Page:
The Daily Aztec

SoulMUCH combats food waste, one cookie at a time

by Stacy Marquez, Staff Writer

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After incessant nights of watching the True Food Kitchen staff throw out bins of untouched brown rice and quinoa, food science and nutrition senior Reyanne Mustafa couldn’t take it any longer. She lugged the almost 20 pounds of grains home with her one night without a clue as to what she would do with it or what this action would lead to.

SoulMUCH, the protein packed upcycled cookies, was the brainchild of Mustafa and environmental science senior Krissy Krugman. The sustainable business had a long journey to endure before getting to where it is now.

When Mustafa took home the bin of grains, she attempted to individually package them in foil to distribute to homeless people on 17th Street. She quickly learned this method was far too inefficient — she dropped the project, turning a blind eye to the issue.

The “aha” moment was about a year later when Mustafa was at Sprouts Farmers Market. Being a nutrition major, she frequently ponders the nutrition labels and was surprised to see the first ingredient in many protein powders was dehydrated brown rice and quinoa — the very ingredient they threw out every night.

And thus, the project was back in action.

Mustafa applied for the Zahn Innovation Platform Launchpad in January of 2017, inviting Krugman to be a co-founder, with the intention of bridging the gap between food waste and food insecurity.

At first, the two wanted to continue their efforts through a nonprofit, however, they learned it was not as easy as they thought.

“Through the support and mentorship of the ZIP launchpad we kind of realized there’s a lot of work that goes into non-profits,” Krugman said.

Likewise, Mustafa dealt with placing the whole issue of food insecurity and food waste on her shoulders.

“How are we going to feed the world when we are wasting 40 percent of the food that we produce?” she said. “‘We want to help food waste and then give it to the homeless, do this and do that — We need to step back and in order to tackle an issue you have to tackle it one by one.”

A for-profit business, where they sell nutritionally dense food made from the repurposed grains, is ultimately what they decided to pursue. Through extensive market research they learned people wanted a snack that was on-the-go — a cookie.

Sustainability senior Grace Groccia bakes cookies at a local kitchen for SoulMUCH on April 3.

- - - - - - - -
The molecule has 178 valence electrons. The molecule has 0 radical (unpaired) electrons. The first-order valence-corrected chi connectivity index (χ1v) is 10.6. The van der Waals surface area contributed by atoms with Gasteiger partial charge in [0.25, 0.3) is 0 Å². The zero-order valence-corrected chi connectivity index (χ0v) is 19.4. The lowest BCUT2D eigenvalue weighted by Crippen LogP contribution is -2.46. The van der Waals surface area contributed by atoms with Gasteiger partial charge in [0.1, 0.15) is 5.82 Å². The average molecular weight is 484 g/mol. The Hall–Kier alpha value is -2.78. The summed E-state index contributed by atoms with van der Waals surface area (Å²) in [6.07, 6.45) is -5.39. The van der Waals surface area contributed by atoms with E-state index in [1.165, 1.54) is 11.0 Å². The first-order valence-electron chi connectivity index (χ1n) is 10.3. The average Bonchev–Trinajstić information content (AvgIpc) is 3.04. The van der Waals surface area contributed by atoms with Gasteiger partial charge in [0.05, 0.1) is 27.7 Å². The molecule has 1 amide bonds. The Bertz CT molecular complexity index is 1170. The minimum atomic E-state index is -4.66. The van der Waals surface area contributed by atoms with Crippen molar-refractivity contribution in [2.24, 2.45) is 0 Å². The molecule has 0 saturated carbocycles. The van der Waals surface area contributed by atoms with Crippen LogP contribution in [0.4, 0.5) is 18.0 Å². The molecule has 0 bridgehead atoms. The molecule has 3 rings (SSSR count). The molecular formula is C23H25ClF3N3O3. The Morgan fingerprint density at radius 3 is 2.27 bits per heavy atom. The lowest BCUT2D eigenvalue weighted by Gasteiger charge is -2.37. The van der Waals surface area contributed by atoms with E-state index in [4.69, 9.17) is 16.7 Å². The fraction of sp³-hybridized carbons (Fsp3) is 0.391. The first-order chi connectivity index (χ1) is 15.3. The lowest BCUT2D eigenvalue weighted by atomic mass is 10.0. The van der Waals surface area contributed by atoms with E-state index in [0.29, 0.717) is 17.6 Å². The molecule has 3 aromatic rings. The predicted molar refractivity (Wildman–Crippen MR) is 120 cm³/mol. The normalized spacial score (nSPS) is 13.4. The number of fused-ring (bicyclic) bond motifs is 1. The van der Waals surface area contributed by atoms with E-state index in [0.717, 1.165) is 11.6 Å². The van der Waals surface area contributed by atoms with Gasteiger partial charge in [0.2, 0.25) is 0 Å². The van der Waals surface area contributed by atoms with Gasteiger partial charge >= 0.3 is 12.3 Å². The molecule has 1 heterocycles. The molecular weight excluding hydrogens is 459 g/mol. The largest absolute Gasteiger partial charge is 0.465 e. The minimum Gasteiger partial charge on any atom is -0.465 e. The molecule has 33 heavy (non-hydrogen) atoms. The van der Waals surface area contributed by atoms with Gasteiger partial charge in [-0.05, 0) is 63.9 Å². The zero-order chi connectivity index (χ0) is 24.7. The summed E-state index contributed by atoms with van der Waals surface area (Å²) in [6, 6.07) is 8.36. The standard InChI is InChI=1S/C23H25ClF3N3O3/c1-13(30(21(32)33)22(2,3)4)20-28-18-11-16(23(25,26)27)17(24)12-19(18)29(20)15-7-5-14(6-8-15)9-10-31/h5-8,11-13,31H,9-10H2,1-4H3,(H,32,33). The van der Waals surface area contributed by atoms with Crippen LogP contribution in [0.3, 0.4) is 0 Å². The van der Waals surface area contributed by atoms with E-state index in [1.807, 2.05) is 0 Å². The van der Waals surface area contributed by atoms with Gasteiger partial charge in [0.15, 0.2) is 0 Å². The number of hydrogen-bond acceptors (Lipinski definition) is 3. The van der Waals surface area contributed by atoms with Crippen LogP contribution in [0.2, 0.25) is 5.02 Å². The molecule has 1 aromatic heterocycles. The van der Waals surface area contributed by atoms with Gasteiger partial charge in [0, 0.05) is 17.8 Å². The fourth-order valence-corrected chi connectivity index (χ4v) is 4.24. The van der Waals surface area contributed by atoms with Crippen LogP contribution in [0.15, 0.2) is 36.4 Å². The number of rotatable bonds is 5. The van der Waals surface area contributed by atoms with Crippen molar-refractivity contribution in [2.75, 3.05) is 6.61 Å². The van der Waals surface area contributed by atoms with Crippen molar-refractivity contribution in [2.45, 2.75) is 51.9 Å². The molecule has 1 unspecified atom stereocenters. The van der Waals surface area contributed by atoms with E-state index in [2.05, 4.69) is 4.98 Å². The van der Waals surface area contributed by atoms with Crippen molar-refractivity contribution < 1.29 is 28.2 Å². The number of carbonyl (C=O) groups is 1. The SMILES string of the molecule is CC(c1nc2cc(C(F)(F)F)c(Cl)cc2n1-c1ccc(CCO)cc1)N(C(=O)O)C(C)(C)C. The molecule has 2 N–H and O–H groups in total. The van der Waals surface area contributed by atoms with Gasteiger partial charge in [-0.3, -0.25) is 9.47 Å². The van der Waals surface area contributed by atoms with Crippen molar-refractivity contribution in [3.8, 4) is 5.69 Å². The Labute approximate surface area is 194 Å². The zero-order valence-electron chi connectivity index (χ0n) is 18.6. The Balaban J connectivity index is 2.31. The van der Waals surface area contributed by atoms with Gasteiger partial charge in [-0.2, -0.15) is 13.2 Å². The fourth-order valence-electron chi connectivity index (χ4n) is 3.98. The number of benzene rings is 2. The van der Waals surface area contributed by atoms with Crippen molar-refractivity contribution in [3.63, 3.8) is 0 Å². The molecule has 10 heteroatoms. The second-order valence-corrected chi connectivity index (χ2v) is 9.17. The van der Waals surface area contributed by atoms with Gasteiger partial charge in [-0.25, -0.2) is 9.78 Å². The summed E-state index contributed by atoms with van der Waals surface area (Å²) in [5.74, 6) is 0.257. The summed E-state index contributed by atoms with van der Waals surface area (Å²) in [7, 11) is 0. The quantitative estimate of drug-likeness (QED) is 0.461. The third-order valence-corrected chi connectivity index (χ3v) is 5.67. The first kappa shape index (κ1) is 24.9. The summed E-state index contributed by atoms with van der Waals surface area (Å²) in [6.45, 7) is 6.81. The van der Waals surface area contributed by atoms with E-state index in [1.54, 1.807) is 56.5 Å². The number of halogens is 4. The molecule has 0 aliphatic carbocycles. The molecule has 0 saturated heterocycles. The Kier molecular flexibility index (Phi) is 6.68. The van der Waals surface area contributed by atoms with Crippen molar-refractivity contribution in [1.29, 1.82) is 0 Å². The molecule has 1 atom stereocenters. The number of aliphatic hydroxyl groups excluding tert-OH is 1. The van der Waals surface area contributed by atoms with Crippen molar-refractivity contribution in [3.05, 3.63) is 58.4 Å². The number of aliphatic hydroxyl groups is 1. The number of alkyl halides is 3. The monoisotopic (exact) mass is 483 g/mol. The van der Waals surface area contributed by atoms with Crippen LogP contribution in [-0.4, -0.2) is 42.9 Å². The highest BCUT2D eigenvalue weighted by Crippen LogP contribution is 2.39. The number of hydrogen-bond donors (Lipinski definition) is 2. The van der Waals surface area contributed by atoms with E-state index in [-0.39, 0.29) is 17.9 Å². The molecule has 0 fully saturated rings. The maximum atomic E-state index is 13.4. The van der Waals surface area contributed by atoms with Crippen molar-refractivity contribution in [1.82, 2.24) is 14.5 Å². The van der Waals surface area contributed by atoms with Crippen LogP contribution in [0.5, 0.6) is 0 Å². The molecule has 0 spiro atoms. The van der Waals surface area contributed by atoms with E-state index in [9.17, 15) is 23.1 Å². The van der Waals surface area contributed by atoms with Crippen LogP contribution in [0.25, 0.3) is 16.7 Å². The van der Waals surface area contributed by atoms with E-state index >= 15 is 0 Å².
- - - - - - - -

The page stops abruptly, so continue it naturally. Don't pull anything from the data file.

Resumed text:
In June 2017, the entrepreneurs entered and won the Commission for Environmental Cooperation Youth Innovation Challenge for their “Restaurant Waste to Superfood” idea. Out of hundreds of applications, they were chosen to represent the U.S. in the North American Conference.

For some time, SoulMUCH was just Mustafa and Krugman, until Krugman met sustainability seniors Grace Groccia and Dakota Ruiz in a class. The group clicked so well, Ruiz and Groccia soon joined the team for social media and outreach.

Groccia was ecstatic to see like-minded people working toward helping the Earth.

“We’re a great team, we’ve been doing well together so I’m excited to see what the future has,” she said.

In November 2017, after nine months of research and evaluating, SoulMUCH entered the market as vendors at the Ocean Beach Farmers Market. Today, SoulMUCH cookies can be found in three San Diego farmers markets: Ocean Beach on Wednesdays, North Park on Thursdays and Little Italy on Saturdays.

They currently partner with True Food Kitchen, Eve Encinitas and Trilogy Sanctuary to collect excess grain and Oh! Juice and Vida Kombucha to collect the juice pulp that’s used in their carrot cake and red velvet cookies. Those items, and their original chocolate chip cookie, are sold for $3 each.

They plan to reveal their newest flavor, java chip, when they sell as vendors at Balboa Park on Earth Day.

Now that the co-founders are on their way to graduate and leave the San Diego State campus, they are eager to branch out and expand their business. They do, however, want to take things one step at a time and keep a grassroots mentality.

“(Selling at farmers markets) gives us this face-to-face contact we really need to see what people think about our product,” Krugman said. “If we just had it on a shelf somewhere, the likelihood someone would give us immediate feedback, or their input would be much more disconnected.”

With their undergraduate career ending and endless possibilities for SoulMUCH, Mustafa and Krugman are grateful for the opportunities the ZIP Launchpad provided them and the feedback from the community.

“It gives us encouragement to keep going,” Mustafa said. “I feel so honored to be able to be in the frontier of that movement, to be one of the people leading that way. I couldn’t ask for anything greater than that.”

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